Like many of Aotearoa’s river, the Tarawera is crystal clear at her source, in the geothermal region near Rotorua. But by the time she has been dumped into at the pulp and paper mill at Kawerau, and endured farm run-off as she flows to Te Moana-a-Toi (Bay of Plenty) the water is far from crystal.
This river has been used as a drain by the pulp and paper industry at Kawerau since 1954.
The river above the town is a beautiful clean waterway, valued for its canoeing and fishing. But below the town, the river is a muddy dirty colour. The effluent from the pulp and paper mills used to be a dioxin-laden foaming discharge that was visible out into the Bay of Plenty. Now much of the pollution the river endures is invisible.
The tangata whenua iwi Ngāti Tuwharetoa, Ngāti Awa and Ngāti Rangitihi worked with Greenpeace and local residents group Millwatch to force improvements in the discharge. However, after numerous court cases and meetings the river remains under a consent that will allow the current discharge until the early 2030s.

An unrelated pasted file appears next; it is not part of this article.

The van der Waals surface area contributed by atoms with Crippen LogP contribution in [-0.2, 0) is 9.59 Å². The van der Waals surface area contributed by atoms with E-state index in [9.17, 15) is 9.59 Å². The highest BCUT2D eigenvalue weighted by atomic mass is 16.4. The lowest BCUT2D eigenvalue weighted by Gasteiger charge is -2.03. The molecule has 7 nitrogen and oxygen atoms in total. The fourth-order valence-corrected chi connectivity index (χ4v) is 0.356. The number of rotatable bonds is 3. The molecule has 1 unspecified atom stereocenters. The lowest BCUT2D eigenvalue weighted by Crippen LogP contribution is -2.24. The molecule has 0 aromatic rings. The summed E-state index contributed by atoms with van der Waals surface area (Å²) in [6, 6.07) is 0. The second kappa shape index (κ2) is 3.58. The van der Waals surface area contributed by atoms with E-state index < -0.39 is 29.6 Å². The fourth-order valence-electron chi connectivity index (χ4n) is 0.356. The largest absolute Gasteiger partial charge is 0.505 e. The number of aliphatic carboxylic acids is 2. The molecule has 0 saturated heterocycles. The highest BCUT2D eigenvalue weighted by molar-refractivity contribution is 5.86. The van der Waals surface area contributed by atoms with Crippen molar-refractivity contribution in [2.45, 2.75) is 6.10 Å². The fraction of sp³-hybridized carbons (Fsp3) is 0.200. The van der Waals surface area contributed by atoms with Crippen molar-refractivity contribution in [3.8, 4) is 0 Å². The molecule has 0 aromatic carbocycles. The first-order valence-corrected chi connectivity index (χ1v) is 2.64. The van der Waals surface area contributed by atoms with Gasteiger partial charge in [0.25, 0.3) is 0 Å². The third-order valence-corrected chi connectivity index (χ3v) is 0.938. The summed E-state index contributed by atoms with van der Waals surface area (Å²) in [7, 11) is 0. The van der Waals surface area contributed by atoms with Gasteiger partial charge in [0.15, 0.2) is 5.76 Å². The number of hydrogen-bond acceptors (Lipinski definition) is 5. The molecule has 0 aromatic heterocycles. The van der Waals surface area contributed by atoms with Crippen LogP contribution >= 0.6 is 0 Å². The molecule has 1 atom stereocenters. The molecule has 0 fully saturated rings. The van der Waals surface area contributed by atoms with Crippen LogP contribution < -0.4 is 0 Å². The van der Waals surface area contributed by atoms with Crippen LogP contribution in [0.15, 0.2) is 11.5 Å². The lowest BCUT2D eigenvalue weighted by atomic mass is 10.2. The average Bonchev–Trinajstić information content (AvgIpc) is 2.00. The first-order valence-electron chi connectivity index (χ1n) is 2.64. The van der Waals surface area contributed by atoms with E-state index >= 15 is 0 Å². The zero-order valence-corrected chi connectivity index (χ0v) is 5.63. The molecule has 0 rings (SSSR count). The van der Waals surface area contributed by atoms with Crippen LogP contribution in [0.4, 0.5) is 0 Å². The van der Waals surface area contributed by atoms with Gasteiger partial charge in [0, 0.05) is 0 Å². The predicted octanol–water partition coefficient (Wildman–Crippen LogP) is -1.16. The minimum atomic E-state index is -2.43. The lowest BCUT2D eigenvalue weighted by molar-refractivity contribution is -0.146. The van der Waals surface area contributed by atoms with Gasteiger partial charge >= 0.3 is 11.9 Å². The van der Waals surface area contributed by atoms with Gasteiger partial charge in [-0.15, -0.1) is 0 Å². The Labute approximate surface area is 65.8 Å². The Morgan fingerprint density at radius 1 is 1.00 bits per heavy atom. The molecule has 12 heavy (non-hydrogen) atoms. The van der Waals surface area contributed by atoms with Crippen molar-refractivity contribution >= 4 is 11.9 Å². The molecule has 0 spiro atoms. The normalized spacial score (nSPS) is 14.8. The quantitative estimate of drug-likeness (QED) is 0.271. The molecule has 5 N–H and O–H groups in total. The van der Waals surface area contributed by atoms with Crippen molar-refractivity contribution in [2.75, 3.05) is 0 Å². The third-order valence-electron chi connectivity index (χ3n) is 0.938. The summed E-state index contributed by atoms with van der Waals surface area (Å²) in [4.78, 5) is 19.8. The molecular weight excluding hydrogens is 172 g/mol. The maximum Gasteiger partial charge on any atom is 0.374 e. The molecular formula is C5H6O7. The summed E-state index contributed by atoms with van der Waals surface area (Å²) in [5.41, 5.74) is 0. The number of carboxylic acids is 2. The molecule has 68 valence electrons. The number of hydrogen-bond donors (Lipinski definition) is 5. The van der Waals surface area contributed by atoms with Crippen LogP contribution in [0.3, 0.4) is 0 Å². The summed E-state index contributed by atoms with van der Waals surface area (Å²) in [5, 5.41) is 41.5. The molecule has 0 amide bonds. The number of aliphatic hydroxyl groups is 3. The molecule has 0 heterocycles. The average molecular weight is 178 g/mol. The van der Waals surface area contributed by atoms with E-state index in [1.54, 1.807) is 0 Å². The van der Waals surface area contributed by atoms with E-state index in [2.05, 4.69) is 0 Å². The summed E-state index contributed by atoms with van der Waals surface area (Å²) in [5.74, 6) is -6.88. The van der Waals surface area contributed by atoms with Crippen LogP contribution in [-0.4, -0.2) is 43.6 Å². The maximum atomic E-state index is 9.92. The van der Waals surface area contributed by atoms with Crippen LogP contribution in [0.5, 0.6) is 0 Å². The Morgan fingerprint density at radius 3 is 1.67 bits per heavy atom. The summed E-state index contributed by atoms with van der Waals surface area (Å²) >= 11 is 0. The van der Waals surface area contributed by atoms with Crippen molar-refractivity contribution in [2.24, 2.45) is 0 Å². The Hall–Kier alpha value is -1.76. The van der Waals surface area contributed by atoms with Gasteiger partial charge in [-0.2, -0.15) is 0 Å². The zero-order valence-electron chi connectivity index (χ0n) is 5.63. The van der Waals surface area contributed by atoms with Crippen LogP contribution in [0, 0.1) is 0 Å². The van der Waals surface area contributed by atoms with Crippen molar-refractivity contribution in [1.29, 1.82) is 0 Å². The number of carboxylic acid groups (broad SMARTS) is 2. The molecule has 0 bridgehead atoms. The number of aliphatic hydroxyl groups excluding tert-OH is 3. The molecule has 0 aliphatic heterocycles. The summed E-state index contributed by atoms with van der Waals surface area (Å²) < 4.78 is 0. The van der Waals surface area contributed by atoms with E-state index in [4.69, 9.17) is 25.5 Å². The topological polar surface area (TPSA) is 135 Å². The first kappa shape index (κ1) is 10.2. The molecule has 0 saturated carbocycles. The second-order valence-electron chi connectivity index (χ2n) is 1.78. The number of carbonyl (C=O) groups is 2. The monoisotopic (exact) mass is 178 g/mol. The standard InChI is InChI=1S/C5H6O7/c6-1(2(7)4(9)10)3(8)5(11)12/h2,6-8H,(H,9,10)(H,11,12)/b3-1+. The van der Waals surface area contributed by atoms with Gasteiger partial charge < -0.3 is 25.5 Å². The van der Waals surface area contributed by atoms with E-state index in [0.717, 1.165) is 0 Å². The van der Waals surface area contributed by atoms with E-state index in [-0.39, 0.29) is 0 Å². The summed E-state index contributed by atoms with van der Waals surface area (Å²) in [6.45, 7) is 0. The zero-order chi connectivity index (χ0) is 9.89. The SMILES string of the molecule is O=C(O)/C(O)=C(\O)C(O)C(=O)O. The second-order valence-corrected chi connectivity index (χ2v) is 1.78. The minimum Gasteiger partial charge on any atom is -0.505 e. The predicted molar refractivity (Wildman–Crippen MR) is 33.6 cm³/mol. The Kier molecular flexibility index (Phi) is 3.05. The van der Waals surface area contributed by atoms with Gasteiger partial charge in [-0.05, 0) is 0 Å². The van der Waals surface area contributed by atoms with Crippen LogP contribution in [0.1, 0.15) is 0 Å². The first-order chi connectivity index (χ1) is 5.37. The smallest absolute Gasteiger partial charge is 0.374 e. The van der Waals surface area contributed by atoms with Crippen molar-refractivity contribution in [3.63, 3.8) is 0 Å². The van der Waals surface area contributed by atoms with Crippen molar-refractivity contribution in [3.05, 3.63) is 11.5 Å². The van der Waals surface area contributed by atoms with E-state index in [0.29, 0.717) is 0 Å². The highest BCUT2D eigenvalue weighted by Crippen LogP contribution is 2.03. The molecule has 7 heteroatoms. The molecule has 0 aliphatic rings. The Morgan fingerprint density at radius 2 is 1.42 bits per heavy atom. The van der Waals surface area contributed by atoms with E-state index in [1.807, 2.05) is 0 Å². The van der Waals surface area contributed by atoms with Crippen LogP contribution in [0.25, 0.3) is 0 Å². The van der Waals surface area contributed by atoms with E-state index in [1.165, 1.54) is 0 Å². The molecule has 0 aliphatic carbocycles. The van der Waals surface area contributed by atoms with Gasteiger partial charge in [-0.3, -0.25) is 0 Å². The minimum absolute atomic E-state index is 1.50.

Two years ago Green MP Catherine Delahunty got close to changing the Resource Management Act, which allows such discharges without a time limit under "exceptional circumstances" but National blocked this Bill.
The mills claim that they will have a cleaner discharge over time but we have heard this for many years and progress is slow. Just to add to the stress on the river, there are a number of dairy farms leaching nitrates into the lower Tarawera.
Those with a whānau connection to the river have told us the deep grief that they have experienced as a result of their river being polluted.